One hot summer night I couldn’t sleep, so I made up an old army cot in the yard nearby.  Sometime in the night I felt a soft touch like a kiss on my hand.  I opened my eyes and there was Herman.  Once again he touched my hand with his nose. It was a gentleman’s kiss and I would remember it forever.

As time passed, troubles came to our family as they often do, and a dull darkness settled over my spirit.  When I went to bed after one particularly trying day, my mind wouldn’t slow down and sleep didn’t come for a long time.

I was awakened suddenly in the middle of the night.  Music?  A song—could it be a night bird? I had never heard anything like it before. The sound was so beautiful, as it drifted through the open window.  I pushed back the blankets; my bare feet touched the floor and I seemed to hear a scratching sound outside. I leaned out the window and gasped. There Herman stood, with his tiny paws braced against the wall, his white strips shining  in the darkness. His small nose pointed upward as he sang.

I listened in awe and amazement. Herman's song was for me---my Father God had sent the little skunk with his incredibly beautiful song, to dispel the sadness and confusion which had gathered in my mind.  God was sending me songs in the night and I knew I would never forget that holy moment.

As I write this, I remember these words I paraphrase now, from Psalm 4:6b-8. LORD , you have lifted up the light of Your countenance upon me. You have put gladness in my heart, . . . I will both lie down in peace, and sleep; For You alone, O LORD, make me dwell in safety. 

Note:  In his Book How to Understand Animal Talk, Author Vincent Brown writes of the song of the skunk.  He describes it as a sound rarely heard by people, a “whistling in the night—something like the cooing of a dove, only higher…going up and down the scale, at last ending in a long-drawn and soft purr like a cat’s.”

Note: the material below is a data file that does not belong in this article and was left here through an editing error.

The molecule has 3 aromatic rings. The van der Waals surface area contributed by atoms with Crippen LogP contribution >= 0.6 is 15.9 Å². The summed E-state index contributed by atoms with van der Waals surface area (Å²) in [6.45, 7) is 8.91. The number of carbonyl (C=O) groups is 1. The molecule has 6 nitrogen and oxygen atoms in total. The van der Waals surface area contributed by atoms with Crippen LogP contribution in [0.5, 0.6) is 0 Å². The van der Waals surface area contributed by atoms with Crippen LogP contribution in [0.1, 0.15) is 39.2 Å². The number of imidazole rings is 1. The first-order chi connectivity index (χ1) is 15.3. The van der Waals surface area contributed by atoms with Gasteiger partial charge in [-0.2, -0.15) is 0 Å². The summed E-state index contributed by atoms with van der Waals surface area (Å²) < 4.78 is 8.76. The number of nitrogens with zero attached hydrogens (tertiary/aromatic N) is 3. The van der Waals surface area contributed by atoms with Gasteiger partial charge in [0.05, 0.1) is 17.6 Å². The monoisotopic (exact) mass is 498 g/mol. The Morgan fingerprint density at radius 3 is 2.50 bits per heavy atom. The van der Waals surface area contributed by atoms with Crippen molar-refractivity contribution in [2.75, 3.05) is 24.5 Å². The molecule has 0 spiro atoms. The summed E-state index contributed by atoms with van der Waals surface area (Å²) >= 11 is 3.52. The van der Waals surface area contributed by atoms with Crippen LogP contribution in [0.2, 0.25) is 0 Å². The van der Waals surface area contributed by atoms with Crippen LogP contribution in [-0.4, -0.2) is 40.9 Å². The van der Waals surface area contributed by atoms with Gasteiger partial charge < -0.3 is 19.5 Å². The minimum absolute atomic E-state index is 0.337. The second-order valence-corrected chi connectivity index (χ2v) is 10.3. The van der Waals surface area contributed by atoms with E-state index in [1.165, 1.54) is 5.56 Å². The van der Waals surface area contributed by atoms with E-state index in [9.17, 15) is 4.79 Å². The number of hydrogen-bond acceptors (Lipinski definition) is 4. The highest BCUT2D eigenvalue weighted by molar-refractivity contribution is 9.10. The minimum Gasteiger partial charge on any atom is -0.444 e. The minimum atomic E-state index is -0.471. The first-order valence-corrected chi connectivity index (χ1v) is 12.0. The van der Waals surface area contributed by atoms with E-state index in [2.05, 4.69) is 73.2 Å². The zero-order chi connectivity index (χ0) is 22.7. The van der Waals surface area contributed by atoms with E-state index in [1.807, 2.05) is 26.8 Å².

Sunday, August 3, 2014

God's Grace Note



Earlier this week when I was cleaning out my old office I found a book I didn’t know I had. As I turned it in my hands I read these words on the back: “Based on the actual experience of Christian Reger during World War 11.”  The prisoners are inspired by a mysterious encounter with a light no darkness can extinguish..."

I opened the book and was caught by words of the main character.    “ . . . Grace sometimes comes to us in small things.” 

I couldn’t read any further; Somehow I knew those words were God’s grace note to me. Then a verse: “And He said to me, “My grace is sufficient for you, for My strength is made perfect in weakness." (2 Corinthians 12:9 NKJV).

Today God played His love notes to me in new ways: A silly blue Jay perched on a branch in the birch tree tried to imitate a tree frog’s croak; a wild Queen Anne’s Lace displayed her tall majestic beauty as she caught the breeze and waved her fronds high above my head. The pungent smell of the cedar in the yard tickled my nose, and the small green cross  growing on the limb of a fir was caught in the lowering sun for a moment of glory.

These golden moments were God’s grace notes revealed to me in the small  things,  and I was both refreshed and blessed.   

Psalm 43:3-4 (Amplified): Oh send out Your light and Your truth; let them lead me, let them bring me to Your holy hill and to Your dwelling. Then will I go to the altar of God, to God my exceeding joy; yes, with the lyre will I praise You, O God, my God!